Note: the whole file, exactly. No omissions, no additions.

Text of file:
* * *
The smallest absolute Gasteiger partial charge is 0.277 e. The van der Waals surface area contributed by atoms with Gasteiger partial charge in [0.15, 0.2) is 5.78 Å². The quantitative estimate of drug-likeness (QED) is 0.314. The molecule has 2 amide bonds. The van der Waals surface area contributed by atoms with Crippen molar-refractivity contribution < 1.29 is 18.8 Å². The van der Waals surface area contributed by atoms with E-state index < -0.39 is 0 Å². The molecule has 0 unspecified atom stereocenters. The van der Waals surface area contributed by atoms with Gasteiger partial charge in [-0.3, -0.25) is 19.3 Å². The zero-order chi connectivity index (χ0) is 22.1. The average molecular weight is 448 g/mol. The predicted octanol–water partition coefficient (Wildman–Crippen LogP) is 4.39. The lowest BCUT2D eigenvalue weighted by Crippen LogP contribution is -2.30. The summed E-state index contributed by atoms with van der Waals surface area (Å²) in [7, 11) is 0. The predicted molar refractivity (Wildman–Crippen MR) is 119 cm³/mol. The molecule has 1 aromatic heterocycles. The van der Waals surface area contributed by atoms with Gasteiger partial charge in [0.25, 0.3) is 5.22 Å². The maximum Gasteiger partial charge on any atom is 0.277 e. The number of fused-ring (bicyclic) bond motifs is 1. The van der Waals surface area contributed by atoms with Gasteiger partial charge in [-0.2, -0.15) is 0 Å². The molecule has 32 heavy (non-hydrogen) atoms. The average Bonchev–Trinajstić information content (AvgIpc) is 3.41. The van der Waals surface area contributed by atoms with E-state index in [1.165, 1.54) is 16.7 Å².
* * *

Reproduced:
The smallest absolute Gasteiger partial charge is 0.277 e. The van der Waals surface area contributed by atoms with Gasteiger partial charge in [0.15, 0.2) is 5.78 Å². The quantitative estimate of drug-likeness (QED) is 0.314. The molecule has 2 amide bonds. The van der Waals surface area contributed by atoms with Crippen molar-refractivity contribution < 1.29 is 18.8 Å². The van der Waals surface area contributed by atoms with E-state index < -0.39 is 0 Å². The molecule has 0 unspecified atom stereocenters. The van der Waals surface area contributed by atoms with Gasteiger partial charge in [-0.3, -0.25) is 19.3 Å². The zero-order chi connectivity index (χ0) is 22.1. The average molecular weight is 448 g/mol. The predicted octanol–water partition coefficient (Wildman–Crippen LogP) is 4.39. The lowest BCUT2D eigenvalue weighted by Crippen LogP contribution is -2.30. The summed E-state index contributed by atoms with van der Waals surface area (Å²) in [7, 11) is 0. The predicted molar refractivity (Wildman–Crippen MR) is 119 cm³/mol. The molecule has 1 aromatic heterocycles. The van der Waals surface area contributed by atoms with Gasteiger partial charge in [0.25, 0.3) is 5.22 Å². The maximum Gasteiger partial charge on any atom is 0.277 e. The number of fused-ring (bicyclic) bond motifs is 1. The van der Waals surface area contributed by atoms with Gasteiger partial charge in [-0.2, -0.15) is 0 Å². The molecule has 32 heavy (non-hydrogen) atoms. The average Bonchev–Trinajstić information content (AvgIpc) is 3.41. The van der Waals surface area contributed by atoms with E-state index in [1.165, 1.54) is 16.7 Å².